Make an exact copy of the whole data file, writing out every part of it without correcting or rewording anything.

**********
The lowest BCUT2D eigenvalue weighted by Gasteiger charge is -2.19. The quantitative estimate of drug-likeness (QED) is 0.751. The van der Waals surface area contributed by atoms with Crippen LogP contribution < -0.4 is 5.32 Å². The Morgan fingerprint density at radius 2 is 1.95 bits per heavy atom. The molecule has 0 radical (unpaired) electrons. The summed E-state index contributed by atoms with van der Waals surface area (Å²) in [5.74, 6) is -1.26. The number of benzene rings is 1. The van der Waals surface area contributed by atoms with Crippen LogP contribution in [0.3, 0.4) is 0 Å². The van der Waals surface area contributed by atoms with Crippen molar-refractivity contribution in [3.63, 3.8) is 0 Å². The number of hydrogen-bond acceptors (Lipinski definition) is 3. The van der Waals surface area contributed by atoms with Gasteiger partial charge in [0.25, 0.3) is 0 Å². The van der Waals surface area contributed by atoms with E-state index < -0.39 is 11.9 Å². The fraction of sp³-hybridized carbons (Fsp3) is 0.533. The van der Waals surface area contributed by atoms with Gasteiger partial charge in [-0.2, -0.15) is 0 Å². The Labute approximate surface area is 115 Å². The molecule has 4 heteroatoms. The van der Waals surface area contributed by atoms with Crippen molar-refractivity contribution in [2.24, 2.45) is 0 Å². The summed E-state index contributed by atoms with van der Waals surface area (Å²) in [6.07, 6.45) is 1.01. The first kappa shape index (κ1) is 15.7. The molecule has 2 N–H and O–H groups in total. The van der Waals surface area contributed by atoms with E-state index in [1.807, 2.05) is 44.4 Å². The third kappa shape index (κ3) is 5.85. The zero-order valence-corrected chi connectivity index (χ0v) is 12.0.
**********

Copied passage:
The lowest BCUT2D eigenvalue weighted by Gasteiger charge is -2.19. The quantitative estimate of drug-likeness (QED) is 0.751. The van der Waals surface area contributed by atoms with Crippen LogP contribution < -0.4 is 5.32 Å². The Morgan fingerprint density at radius 2 is 1.95 bits per heavy atom. The molecule has 0 radical (unpaired) electrons. The summed E-state index contributed by atoms with van der Waals surface area (Å²) in [5.74, 6) is -1.26. The number of benzene rings is 1. The van der Waals surface area contributed by atoms with Crippen LogP contribution in [0.3, 0.4) is 0 Å². The van der Waals surface area contributed by atoms with Crippen molar-refractivity contribution in [3.63, 3.8) is 0 Å². The number of hydrogen-bond acceptors (Lipinski definition) is 3. The van der Waals surface area contributed by atoms with Gasteiger partial charge in [0.25, 0.3) is 0 Å². The van der Waals surface area contributed by atoms with E-state index < -0.39 is 11.9 Å². The fraction of sp³-hybridized carbons (Fsp3) is 0.533. The van der Waals surface area contributed by atoms with Gasteiger partial charge in [-0.2, -0.15) is 0 Å². The Labute approximate surface area is 115 Å². The molecule has 4 heteroatoms. The van der Waals surface area contributed by atoms with Crippen molar-refractivity contribution in [2.24, 2.45) is 0 Å². The summed E-state index contributed by atoms with van der Waals surface area (Å²) in [6.07, 6.45) is 1.01. The first kappa shape index (κ1) is 15.7. The molecule has 2 N–H and O–H groups in total. The van der Waals surface area contributed by atoms with E-state index in [1.807, 2.05) is 44.4 Å². The third kappa shape index (κ3) is 5.85. The zero-order valence-corrected chi connectivity index (χ0v) is 12.0.